The Magazine

Saddam's Terror Training Camps

What the documents captured from the former Iraqi regime reveal--and why they should all be made public.

Jan 16, 2006, Vol. 11, No. 17 • By STEPHEN F. HAYES
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"I can tell you that I'm reaching the point of extreme frustration," said Hoekstra, in a phone interview last Thursday. His exasperated tone made the claim unnecessary. "It's just an indication that rather than having a nimble, quick intelligence community that can respond quickly, it's still a lumbering bureaucracy that can't give the chairman of the intelligence committee answers relatively quickly. Forget quickly, they can't even give me answers slowly."

On January 6, however, Hoekstra finally heard from Negroponte. The director of national intelligence told Hoekstra that he is committed to expediting the exploitation and release of the Iraqi documents. According to Hoekstra, Negroponte said: "I'm giving this as much attention as anything else on my plate to make this work."

Other members of Congress--including Rep. Dana Rohrabacher and Senators Rick Santorum and Pat Roberts--also demanded more information from the Bush administration on the status of the vast document collection. Santorum and Hoekstra have raised the issue personally with President Bush. This external pressure triggered an internal debate at the highest levels of the administration. Following several weeks of debate, a consensus has emerged: The vast majority of the 2 million captured documents should be released publicly as soon as possible.

Defense Secretary Donald Rumsfeld has convened several meetings in recent weeks to discuss the Pentagon's role in expediting the release of this information. According to several sources familiar with his thinking, Rumsfeld is pushing aggressively for a massive dump of the captured documents. "He has a sense that public vetting of this information is likely to be as good an astringent as any other process we could develop," says Pentagon spokesman Larry DiRita.

The main worry, says DiRita, is that the mainstream press might cherry-pick documents and mischaracterize their meaning. "There is always the concern that people would be chasing a lot of information good or bad, and when the Times or the Post splashes a headline about some sensational-sounding document that would seem to 'prove' that sanctions were working, or that Saddam was just a misunderstood patriot, or some other nonsense, we'd spend a lot of time chasing around after it."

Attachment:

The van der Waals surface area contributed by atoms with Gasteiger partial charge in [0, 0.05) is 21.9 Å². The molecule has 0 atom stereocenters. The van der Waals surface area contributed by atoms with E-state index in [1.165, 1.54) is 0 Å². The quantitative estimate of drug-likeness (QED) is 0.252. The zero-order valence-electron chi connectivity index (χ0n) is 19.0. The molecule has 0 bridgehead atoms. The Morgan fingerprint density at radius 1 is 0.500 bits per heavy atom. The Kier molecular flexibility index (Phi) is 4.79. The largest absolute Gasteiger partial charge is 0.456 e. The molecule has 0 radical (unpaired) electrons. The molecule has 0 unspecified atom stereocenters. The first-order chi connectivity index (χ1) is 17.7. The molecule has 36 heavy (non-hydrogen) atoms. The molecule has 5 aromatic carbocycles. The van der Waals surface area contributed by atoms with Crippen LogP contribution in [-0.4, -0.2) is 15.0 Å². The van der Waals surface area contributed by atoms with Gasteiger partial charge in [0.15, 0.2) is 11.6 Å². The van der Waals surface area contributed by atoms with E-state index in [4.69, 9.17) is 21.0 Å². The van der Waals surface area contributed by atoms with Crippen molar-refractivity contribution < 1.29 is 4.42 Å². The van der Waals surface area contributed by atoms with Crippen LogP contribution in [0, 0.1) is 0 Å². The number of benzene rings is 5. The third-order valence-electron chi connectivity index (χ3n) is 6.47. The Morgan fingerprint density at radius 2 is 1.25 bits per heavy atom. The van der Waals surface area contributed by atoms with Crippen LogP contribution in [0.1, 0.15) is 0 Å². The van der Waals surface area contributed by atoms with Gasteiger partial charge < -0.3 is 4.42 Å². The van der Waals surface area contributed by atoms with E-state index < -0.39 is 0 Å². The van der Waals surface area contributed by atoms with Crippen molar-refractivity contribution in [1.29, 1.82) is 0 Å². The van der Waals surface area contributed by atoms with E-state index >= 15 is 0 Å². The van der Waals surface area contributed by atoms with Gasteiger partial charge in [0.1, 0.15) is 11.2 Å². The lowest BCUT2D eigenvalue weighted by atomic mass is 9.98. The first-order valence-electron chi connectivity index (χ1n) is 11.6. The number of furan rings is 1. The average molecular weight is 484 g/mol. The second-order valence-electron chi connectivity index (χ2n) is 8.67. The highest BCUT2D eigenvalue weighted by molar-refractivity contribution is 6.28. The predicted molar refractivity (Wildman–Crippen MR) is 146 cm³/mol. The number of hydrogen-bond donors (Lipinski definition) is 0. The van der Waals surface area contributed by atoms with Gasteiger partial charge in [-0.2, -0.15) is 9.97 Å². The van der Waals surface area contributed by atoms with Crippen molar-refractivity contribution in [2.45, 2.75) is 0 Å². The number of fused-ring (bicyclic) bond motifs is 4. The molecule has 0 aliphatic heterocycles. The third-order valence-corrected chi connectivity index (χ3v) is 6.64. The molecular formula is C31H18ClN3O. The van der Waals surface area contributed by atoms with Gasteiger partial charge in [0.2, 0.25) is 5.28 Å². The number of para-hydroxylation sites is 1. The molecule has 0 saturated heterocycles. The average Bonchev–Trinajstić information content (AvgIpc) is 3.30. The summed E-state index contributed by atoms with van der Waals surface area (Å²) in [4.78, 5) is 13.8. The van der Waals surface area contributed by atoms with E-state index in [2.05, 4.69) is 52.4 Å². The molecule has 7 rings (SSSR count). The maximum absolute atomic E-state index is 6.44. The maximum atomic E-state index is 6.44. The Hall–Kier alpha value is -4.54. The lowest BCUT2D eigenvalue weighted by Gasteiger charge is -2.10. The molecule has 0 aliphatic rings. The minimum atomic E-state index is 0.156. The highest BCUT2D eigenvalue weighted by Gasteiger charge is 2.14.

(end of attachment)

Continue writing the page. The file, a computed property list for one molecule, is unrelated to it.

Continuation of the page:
This is a view many officials attributed to Undersecretary of Defense for Intelligence Steve Cambone. (Cambone, through a spokesman, declined to be interviewed.) For months, Cambone has argued internally against expediting the release of the documents. "Cambone is the problem," says one former Bush administration official who wants the documents released. "He has blocked this every step of the way." In what is perhaps a sign of a changing dynamic within the administration, Cambone is now saying that he, like his boss, favors a broad document release.

Although Hoekstra, too, has been pushing hard for the quick release of all of the documents, he is currently focusing his efforts simply on obtaining the 40 documents he asked for in November. "There comes a time when the talking has to stop and I get the documents. I requested these documents six weeks ago and I have not seen a single piece of paper yet."

Is Hoekstra being unreasonable? I asked Michael Tanji, the former DOCEX official with the Defense Intelligence Agency, how long such a search might take. His answer: Not long. "The retrieval of a HARMONY document is a trivial thing assuming one has a serial number or enough keyword terms to narrow down a search [Hoekstra did]. If given the task when they walked in the door, one person should be able to retrieve 40 documents before lunch."

Tanji should know. He left DIA last year as the chief of the media exploitation division in the office of document exploitation. Before that, he started and managed a digital forensics and intelligence fusion program that used the data obtained from DOCEX operations. He began his career as an Army signals intelligence [SIGINT] analyst. In all, Tanji has worked for 18 years in intelligence and dealt with various aspects of the media exploitation problem for about four years.

We discussed the successes and failures of the DOCEX program, the relative lack of public attention to the project, and what steps might be taken to expedite the exploitation of the documents in the event the push to release all of the documents loses momentum.

TWS: In what areas is the project succeeding? In what areas is the project failing?